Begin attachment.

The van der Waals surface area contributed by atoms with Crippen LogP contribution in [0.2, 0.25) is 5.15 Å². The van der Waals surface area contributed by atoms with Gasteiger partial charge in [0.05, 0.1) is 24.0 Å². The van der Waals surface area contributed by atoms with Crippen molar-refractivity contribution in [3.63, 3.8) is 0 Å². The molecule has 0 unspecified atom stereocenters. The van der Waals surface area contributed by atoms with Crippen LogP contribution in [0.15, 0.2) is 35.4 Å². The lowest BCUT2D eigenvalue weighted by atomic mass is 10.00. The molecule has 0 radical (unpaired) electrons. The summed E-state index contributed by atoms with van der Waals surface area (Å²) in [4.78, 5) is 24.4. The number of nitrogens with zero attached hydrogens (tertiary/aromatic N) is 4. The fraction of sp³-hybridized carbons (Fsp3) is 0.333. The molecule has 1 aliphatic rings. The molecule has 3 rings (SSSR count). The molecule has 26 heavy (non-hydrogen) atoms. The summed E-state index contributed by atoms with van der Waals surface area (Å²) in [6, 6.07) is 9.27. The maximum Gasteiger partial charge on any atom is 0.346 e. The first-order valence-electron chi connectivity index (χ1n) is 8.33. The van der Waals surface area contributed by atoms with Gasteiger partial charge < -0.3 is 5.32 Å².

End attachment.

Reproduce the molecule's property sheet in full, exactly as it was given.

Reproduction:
The van der Waals surface area contributed by atoms with Crippen LogP contribution in [0.2, 0.25) is 5.15 Å². The van der Waals surface area contributed by atoms with Gasteiger partial charge in [0.05, 0.1) is 24.0 Å². The van der Waals surface area contributed by atoms with Crippen molar-refractivity contribution in [3.63, 3.8) is 0 Å². The molecule has 0 unspecified atom stereocenters. The van der Waals surface area contributed by atoms with Crippen LogP contribution in [0.15, 0.2) is 35.4 Å². The lowest BCUT2D eigenvalue weighted by atomic mass is 10.00. The molecule has 0 radical (unpaired) electrons. The summed E-state index contributed by atoms with van der Waals surface area (Å²) in [4.78, 5) is 24.4. The number of nitrogens with zero attached hydrogens (tertiary/aromatic N) is 4. The fraction of sp³-hybridized carbons (Fsp3) is 0.333. The molecule has 1 aliphatic rings. The molecule has 3 rings (SSSR count). The molecule has 26 heavy (non-hydrogen) atoms. The summed E-state index contributed by atoms with van der Waals surface area (Å²) in [6, 6.07) is 9.27. The maximum Gasteiger partial charge on any atom is 0.346 e. The first-order valence-electron chi connectivity index (χ1n) is 8.33. The van der Waals surface area contributed by atoms with Gasteiger partial charge < -0.3 is 5.32 Å².